How Design Thinking Can Enrich Business and Marketing Innovation

Design empowered innovation combines the best of right and left brain thinking. It has the capacity to deliver better ideas, with more relevance, realized earlier. By focusing on individuals, moments and journeys in ethnography, insights become deeper. By embracing chaos and play in brainstorms, creative teams can explore further. By iterating and early prototyping, ideas become real and develop more rapidly.

Innovation is key to competitiveness in the global economy. According to a recent BCG report 7 out of 10 senior executives name innovation as their top priority for growth.

But, too often this so-called “innovation” is just a rearrangement of an existing offer (a “renovation”), or it fails altogether. According to figures from Doblin Group 96 percent of all new projects fail to meet or beat targets for ROI.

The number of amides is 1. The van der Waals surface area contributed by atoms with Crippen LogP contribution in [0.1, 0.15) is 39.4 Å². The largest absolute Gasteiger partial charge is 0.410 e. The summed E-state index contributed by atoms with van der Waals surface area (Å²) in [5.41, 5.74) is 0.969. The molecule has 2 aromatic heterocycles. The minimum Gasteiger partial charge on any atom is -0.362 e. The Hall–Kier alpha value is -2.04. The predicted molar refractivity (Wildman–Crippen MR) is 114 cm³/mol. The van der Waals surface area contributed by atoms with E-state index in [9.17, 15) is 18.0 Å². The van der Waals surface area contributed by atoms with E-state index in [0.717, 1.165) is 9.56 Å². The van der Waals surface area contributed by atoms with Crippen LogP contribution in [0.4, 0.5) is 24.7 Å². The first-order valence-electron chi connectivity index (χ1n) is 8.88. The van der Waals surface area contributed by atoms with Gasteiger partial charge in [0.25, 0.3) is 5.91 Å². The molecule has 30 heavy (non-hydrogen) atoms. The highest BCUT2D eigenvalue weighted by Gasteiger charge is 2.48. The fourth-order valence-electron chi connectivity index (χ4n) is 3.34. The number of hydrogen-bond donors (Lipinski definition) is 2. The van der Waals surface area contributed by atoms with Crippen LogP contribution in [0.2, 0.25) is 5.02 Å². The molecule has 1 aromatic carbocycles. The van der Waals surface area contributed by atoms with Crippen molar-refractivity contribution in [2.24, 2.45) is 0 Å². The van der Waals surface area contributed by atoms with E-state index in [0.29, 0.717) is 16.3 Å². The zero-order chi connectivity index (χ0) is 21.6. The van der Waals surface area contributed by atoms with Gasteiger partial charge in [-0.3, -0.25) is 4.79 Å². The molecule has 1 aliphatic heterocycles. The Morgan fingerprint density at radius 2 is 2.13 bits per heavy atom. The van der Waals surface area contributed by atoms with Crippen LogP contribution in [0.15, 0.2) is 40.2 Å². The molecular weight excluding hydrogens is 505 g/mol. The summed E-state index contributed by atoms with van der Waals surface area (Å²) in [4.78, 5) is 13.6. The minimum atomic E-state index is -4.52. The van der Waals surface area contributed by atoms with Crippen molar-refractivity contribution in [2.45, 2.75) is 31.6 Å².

7 out of 10 senior executives name innovation as their top priority for growth (BCG).

The answer to this massive wasted investment may come from the world of design. Designers and design tools can advance innovation solutions from mystery, exploration to experimentation. However, their tools are largely insulated within the design community. Integrating design’s best tools into our marketing, research and business innovation expertise could help deliver those illusive, disruptive ideas that we perpetually search for.

What is Design Thinking?

Design Thinking:

  • Provides organisations with a deeper understanding of their consumers as individuals: through a human-centred approach delivered through intimate, almost nano-scale ethnography (user journeys and touch points),
  • Increases the volume, breadth and relevancy of ideas along with quality of exploration: creating strict constraints (problem definition), zooming out to examine the problem as part of its surrounding eco-system, then exploring beyond the stated problem toward disruptive new solutions,